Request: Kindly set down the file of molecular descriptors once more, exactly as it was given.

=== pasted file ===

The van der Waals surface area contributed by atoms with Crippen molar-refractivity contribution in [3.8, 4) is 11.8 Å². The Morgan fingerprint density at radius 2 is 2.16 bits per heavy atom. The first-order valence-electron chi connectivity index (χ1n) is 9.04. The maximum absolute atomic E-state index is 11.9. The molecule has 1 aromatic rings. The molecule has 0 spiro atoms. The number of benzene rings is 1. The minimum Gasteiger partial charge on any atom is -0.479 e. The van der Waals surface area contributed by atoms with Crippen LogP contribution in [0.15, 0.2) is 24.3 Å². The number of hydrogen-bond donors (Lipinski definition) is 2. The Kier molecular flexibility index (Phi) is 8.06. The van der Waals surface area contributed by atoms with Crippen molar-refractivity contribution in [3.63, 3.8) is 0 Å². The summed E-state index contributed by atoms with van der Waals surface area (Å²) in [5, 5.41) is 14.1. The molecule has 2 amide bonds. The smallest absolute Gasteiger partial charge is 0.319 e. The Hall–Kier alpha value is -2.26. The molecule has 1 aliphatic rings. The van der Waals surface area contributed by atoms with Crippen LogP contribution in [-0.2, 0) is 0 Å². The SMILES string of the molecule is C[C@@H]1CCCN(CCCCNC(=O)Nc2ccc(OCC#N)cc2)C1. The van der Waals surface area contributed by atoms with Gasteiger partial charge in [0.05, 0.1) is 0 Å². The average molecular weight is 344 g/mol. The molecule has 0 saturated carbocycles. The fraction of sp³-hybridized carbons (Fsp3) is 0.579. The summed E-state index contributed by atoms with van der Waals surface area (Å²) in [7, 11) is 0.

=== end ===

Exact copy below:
The van der Waals surface area contributed by atoms with Crippen molar-refractivity contribution in [3.8, 4) is 11.8 Å². The Morgan fingerprint density at radius 2 is 2.16 bits per heavy atom. The first-order valence-electron chi connectivity index (χ1n) is 9.04. The maximum absolute atomic E-state index is 11.9. The molecule has 1 aromatic rings. The molecule has 0 spiro atoms. The number of benzene rings is 1. The minimum Gasteiger partial charge on any atom is -0.479 e. The van der Waals surface area contributed by atoms with Crippen LogP contribution in [0.15, 0.2) is 24.3 Å². The number of hydrogen-bond donors (Lipinski definition) is 2. The Kier molecular flexibility index (Phi) is 8.06. The van der Waals surface area contributed by atoms with Crippen molar-refractivity contribution in [3.63, 3.8) is 0 Å². The summed E-state index contributed by atoms with van der Waals surface area (Å²) in [5, 5.41) is 14.1. The molecule has 2 amide bonds. The smallest absolute Gasteiger partial charge is 0.319 e. The Hall–Kier alpha value is -2.26. The molecule has 1 aliphatic rings. The van der Waals surface area contributed by atoms with Crippen LogP contribution in [-0.2, 0) is 0 Å². The SMILES string of the molecule is C[C@@H]1CCCN(CCCCNC(=O)Nc2ccc(OCC#N)cc2)C1. The van der Waals surface area contributed by atoms with Gasteiger partial charge in [0.05, 0.1) is 0 Å². The average molecular weight is 344 g/mol. The molecule has 0 saturated carbocycles. The fraction of sp³-hybridized carbons (Fsp3) is 0.579. The summed E-state index contributed by atoms with van der Waals surface area (Å²) in [7, 11) is 0.